Benchmark oil for May delivery gained 94 cents to finish at $103.64 a barrel on the New York Mercantile Exchange. It hit an intraday high of $104.24.
In London, Brent crude rose $1.65 to settle at $121.52 per barrel on the ICE Futures exchange.
Oil prices have been moving up ever since the US and Israel started ratcheting up tensions against Iran.
Crude has jumped from $75 in October as investors worried a military attack by Israel or the US on Iran's nuclear facilities could disrupt global crude supplies. However, oil has slid from $110 last month amid optimism meetings between Iran and the US, France, Britain, Russia, China and Germany that begin Saturday in Turkey could ease tensions.
"If negotiations were to succeed and some acceptable compromise achieved, the energy markets would breathe a collective sigh of relief and prices would decline," said Richard Soultanian of NUS Consulting. He estimated concern that Iran's crude exports will be cut by a military conflict or tighter sanctions has added about $15 to the price of oil.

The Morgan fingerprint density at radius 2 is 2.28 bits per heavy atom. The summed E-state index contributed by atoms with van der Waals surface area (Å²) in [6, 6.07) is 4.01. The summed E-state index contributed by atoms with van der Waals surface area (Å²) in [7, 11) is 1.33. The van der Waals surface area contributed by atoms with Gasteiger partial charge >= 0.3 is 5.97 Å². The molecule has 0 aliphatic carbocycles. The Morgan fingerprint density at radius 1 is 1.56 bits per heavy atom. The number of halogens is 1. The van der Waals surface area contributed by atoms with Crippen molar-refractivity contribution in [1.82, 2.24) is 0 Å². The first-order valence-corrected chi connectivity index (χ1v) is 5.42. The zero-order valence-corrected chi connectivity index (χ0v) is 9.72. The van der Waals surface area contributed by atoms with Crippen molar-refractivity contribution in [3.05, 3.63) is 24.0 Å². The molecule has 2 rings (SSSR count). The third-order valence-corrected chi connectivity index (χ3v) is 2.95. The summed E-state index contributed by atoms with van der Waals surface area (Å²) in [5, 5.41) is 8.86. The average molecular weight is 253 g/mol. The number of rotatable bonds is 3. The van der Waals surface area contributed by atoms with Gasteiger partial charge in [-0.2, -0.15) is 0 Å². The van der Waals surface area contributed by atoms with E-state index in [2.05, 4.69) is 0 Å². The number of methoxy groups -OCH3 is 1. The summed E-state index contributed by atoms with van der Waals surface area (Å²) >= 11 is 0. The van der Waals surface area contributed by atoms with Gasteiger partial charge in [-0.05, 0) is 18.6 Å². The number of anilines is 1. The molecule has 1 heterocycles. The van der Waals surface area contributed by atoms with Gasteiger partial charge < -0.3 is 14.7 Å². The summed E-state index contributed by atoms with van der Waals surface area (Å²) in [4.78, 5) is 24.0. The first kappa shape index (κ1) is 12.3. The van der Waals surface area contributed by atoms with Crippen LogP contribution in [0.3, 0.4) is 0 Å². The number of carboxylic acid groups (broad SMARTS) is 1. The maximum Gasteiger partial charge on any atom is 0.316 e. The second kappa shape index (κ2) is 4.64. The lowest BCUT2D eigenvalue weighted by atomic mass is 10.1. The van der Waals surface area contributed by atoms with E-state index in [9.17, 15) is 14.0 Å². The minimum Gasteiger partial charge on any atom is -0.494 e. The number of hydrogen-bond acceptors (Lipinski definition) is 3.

US and Israeli war rhetoric against Iran have affected the market so deeply that crude prices have increased despite a weakened demand during the first three months of 2012 and an output increase by OPEC member states, according to the International Energy Agency.
"The cycle of repeatedly tightening fundamentals evident since 2009 has been broken for now," the Paris-based IEA said in its monthly oil market report. "Further surprises almost inevitably lurk around the corner for both demand and supply. But for now at least, the earlier tide of remorseless market tightening looks to have turned."
The IEA also estimated that global oil stockpiles rose by over 1 million barrels a day during the first quarter of the year.